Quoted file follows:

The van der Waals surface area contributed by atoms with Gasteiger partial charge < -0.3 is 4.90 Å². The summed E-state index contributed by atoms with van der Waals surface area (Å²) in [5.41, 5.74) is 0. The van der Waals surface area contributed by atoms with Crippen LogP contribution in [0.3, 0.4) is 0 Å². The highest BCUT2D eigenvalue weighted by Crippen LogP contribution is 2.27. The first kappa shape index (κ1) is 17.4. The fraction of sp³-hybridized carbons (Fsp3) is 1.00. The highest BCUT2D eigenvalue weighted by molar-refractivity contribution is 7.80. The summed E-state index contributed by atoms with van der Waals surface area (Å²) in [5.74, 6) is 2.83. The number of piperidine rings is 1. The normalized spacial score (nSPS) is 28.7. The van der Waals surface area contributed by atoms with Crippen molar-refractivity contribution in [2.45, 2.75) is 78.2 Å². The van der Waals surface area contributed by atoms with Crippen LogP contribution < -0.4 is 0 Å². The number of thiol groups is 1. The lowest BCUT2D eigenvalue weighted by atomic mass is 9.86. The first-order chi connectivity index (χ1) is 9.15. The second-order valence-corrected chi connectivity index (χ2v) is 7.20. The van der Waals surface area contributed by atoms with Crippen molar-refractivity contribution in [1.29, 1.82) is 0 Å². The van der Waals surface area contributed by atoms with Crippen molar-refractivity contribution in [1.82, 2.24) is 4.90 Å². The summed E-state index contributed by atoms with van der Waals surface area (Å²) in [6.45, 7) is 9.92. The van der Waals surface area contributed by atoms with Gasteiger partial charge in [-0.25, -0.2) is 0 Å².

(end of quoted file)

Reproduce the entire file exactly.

The van der Waals surface area contributed by atoms with Gasteiger partial charge < -0.3 is 4.90 Å². The summed E-state index contributed by atoms with van der Waals surface area (Å²) in [5.41, 5.74) is 0. The van der Waals surface area contributed by atoms with Crippen LogP contribution in [0.3, 0.4) is 0 Å². The highest BCUT2D eigenvalue weighted by Crippen LogP contribution is 2.27. The first kappa shape index (κ1) is 17.4. The fraction of sp³-hybridized carbons (Fsp3) is 1.00. The highest BCUT2D eigenvalue weighted by molar-refractivity contribution is 7.80. The summed E-state index contributed by atoms with van der Waals surface area (Å²) in [5.74, 6) is 2.83. The number of piperidine rings is 1. The normalized spacial score (nSPS) is 28.7. The van der Waals surface area contributed by atoms with Crippen molar-refractivity contribution in [2.45, 2.75) is 78.2 Å². The van der Waals surface area contributed by atoms with Crippen LogP contribution < -0.4 is 0 Å². The number of thiol groups is 1. The lowest BCUT2D eigenvalue weighted by atomic mass is 9.86. The first-order chi connectivity index (χ1) is 9.15. The second-order valence-corrected chi connectivity index (χ2v) is 7.20. The van der Waals surface area contributed by atoms with Crippen molar-refractivity contribution in [1.29, 1.82) is 0 Å². The van der Waals surface area contributed by atoms with Crippen molar-refractivity contribution in [1.82, 2.24) is 4.90 Å². The summed E-state index contributed by atoms with van der Waals surface area (Å²) in [6.45, 7) is 9.92. The van der Waals surface area contributed by atoms with Gasteiger partial charge in [-0.25, -0.2) is 0 Å².